If Service Canada tells you by telephone that they will be denying your application, it is important that you keep note of the date of that conversation as it may affect your legal rights.
Once you are notified that your application for CPP-Disability has been denied, you can ask Service Canada to reconsider their decision if you disagree with it. You have 90 days from the date that you are notified of the denial to send Service Canada a Request for Reconsideration, in writing.
In a Request for Reconsideration, you must tell Service Canada why you disagree with their decision., You may also choose to submit additional supportive medical evidence which was not included in the initial application. This is highly recommended as it will help explain to Service Canada why you need disability benefits.
If you miss the 90-day deadline to request a reconsideration, you can ask Service Canada to reconsider their decision. However, you must explain why you missed the deadline, and it is at Service Canada’s discretion to decide to reconsider their decision or not.
I received a letter from Service Canada saying that my Request for Reconsideration has been denied…what can I do now?
If your Request for Reconsideration is denied by Service Canada and you disagree with their decision, you can file an Appeal to the Social Security Tribunal – General Division, within 90-days of the denial of your Request for Reconsideration.
The Social Security Tribunal (SST) is a federal tribunal that has the legal power to determine eligibility for CPP-Disability benefits.
When you file an Appeal, the Tribunal will communicate with you and Service Canada about the next steps, including your hearing date. Hearings typically occur by telephone, videoconference or in writing. They are conducted before an SST Adjudicator, who considers any evidence presented and makes a decision to deny or award you benefits.
While the SST is not a court, it has the power to make legal decisions, and parties before it are required to follow it’s rules of practice and procedure, including timelines for the submission of documents. Applicants are entitled to represent themselves in an appeal or can choose to be represented by a lawyer or paralegal who will act on their behalf. Even if you intend to represent yourself, it is helpful to speak with an experienced legal professional before choosing to begin an appeal, so you can understand the strengths and weaknesses of your case.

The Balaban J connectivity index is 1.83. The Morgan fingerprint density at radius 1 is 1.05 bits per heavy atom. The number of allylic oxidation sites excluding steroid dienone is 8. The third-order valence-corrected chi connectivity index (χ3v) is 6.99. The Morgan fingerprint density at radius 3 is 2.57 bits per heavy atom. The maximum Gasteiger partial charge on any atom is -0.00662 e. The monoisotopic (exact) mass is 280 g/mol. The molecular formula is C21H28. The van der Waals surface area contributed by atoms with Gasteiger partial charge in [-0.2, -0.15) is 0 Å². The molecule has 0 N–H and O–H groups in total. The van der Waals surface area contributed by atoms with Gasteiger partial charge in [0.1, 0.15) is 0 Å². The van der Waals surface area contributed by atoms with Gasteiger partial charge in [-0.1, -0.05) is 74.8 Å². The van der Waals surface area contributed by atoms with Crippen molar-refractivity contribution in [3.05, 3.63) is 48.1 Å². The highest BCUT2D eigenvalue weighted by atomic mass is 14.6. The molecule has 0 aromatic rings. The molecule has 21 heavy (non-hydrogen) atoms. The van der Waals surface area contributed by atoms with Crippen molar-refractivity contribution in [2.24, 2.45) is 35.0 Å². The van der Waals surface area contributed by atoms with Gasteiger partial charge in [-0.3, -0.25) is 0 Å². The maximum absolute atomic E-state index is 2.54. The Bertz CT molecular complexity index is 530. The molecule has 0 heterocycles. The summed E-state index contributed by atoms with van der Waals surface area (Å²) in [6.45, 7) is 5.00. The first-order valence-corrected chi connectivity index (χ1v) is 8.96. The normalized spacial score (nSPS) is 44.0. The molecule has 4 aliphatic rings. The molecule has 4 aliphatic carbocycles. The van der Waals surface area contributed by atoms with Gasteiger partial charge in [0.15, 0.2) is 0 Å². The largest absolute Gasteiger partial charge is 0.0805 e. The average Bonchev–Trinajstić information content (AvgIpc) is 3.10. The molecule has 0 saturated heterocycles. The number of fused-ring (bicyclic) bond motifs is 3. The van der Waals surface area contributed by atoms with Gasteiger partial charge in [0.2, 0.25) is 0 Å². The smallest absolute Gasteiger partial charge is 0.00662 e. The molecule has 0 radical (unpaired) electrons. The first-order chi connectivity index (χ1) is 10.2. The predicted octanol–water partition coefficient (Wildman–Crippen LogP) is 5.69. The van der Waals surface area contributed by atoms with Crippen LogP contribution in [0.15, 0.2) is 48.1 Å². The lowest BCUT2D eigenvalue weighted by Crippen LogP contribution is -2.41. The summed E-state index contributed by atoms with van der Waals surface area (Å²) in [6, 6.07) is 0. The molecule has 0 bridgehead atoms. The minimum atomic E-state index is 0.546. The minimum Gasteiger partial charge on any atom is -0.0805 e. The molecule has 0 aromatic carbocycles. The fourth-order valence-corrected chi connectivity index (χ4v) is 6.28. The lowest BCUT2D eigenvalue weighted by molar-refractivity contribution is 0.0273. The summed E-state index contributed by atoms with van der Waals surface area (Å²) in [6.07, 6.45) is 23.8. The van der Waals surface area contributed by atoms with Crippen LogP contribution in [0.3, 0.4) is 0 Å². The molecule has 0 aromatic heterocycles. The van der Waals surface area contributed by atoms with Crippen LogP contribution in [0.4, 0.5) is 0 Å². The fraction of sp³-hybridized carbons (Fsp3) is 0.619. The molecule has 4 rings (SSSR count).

If you are a low-income individual, you may qualify for free legal assistance from Legal Aid Ontario, through your local Legal Clinic. If you do not qualify for legal aid services and would like advice about your CPP-Disability matter, you may wish to seek assistance from a lawyer or paralegal of your choosing.
The SST-General Division dismissed my appeal, is there anything else I can do?
If, after a hearing the SST-General Division dismisses your appeal, you may be entitled to appeal that decision to the SST-Appeal Division. A decision of the SST-General Division may only be considered by the Appeal Division if the General Division made an error of law, an important error of fact, or an error concerning the Tribunal’s jurisdiction.
If your appeal has been dismissed, and you wish to appeal to the SST-Appeal Division, you should contact a lawyer or paralegal with experience in this area to discuss your case.
About the Author:
Devon Sivill is an experienced lawyer and member of the Civil Litigation Group at KPA Lawyers P.C. He maintains a virtual practice and is proud to serve clients across Ontario.
Devon’s practice encompasses all areas of civil litigation with a particular emphasis on employment and human rights law.